According to tribal lore, the ancestors of the Aethani Elves came to Darejh thousands of generations ago, before the younger gods of the humans had risen in power and mankind came into the world. The Elves appeared from the west, fleeing the cataclysmic disaster which created the Great Pale along the western boundary. It is said that this disaster was brought on by a war between the gods and ripped the world asunder as fire rained down from the heavens. The Aethani scattered across the interior of Darejh and continued their nomadic way of life, following the migration patterns of various wild animal herds. Great warriors, the tribes often fought against each other for material and immaterial reasons. It was not until the humans began to appear that a semblance of unity was required.
The first of the humans to arrive were fleeing drought, famine, and wars that were devastating the southern continent of Aren Dọael. Most settled on the peninsula of Sheinar, establishing fishing hamlets and small villages isolated from the north by a range of treacherous mountains. As increasing waves of immigrants began to appear on the shores, the Aren Dọaeli began to venture beyond the mountains into the steppes of central Darejh. They began to form farming villages in the fertile plains of the interior. Due to the expansiveness of the continent, contact with the Aethani was limited to the times when their migration patterns brought them close to the human settlements. Some of the villages and hamlets grew into small townships, but there were too few and too scattered to form any semblance of unity. Each of the settlements maintained their own rules and traditions brought with them from Aren Dọael.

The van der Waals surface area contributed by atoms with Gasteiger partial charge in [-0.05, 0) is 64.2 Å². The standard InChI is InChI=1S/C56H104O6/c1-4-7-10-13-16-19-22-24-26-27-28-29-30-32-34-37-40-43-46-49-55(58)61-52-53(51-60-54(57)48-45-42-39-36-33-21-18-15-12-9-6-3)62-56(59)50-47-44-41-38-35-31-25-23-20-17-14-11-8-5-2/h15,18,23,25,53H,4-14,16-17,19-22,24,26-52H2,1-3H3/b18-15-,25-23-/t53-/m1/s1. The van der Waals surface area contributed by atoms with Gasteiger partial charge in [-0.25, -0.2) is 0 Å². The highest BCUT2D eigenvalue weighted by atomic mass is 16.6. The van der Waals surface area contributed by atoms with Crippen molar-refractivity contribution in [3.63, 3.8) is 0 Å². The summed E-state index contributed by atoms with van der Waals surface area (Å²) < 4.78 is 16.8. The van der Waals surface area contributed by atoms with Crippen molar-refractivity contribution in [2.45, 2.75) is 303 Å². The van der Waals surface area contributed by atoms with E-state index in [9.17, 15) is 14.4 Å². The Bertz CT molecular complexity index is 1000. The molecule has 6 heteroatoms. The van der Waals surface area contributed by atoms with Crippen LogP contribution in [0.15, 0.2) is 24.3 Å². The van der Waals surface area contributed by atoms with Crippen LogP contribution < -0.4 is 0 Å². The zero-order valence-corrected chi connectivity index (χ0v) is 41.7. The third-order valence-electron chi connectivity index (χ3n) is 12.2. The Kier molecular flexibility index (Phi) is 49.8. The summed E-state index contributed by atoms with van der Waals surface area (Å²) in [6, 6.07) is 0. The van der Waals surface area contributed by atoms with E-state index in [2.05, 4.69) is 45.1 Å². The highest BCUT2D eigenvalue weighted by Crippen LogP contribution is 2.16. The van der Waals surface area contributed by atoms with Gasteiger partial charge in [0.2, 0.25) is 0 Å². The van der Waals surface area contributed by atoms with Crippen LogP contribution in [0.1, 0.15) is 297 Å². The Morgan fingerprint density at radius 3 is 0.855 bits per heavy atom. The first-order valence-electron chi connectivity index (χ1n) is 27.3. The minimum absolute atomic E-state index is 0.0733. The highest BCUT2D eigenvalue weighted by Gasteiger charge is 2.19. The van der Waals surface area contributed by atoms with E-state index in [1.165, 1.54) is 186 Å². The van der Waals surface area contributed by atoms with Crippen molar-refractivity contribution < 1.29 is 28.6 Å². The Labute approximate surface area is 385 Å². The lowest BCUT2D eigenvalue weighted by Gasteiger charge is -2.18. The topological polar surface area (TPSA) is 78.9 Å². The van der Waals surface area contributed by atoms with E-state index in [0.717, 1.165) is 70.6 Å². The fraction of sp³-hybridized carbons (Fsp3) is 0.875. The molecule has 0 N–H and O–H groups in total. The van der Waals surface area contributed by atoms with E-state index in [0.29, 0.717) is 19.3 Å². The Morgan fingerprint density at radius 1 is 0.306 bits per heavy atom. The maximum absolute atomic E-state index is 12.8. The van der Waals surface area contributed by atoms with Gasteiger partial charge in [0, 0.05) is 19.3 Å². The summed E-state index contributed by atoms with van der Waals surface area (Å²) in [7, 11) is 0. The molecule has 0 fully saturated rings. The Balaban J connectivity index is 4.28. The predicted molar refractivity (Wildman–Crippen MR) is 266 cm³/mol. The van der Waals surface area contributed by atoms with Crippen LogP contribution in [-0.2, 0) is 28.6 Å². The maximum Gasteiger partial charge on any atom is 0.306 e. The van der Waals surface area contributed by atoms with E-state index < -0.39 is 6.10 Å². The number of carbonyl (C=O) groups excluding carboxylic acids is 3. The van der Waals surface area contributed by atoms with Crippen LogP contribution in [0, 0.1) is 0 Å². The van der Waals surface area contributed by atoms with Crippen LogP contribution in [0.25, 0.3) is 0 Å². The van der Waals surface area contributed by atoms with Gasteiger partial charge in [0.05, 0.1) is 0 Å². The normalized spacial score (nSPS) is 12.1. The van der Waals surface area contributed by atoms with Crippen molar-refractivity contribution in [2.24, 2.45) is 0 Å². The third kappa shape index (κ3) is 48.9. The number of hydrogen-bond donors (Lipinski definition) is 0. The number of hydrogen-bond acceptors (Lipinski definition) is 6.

A second wave of humans came from the west. Traveling across the Great Pale, they arrived in Darejh following the same paths paved by the Aethani generations ago. Unlike the peaceful Aren Dọaelis, these newcomers were a militant people and they came for the fabled riches of the eastern lands. Their arrival into Darejh heralded an age of violence and bloodshed between the humans and the Aethani. Some of the Aren Dọaeli united with the Aethani in the battles that followed and after decades of warfare, the invaders managed to establish dominion along the eastern boundary of the Great Pale. A few, having lost the will to fight and establishing homes in Darejh, remained behind. It was during these wars that the Aethani clans first united into seven tribes.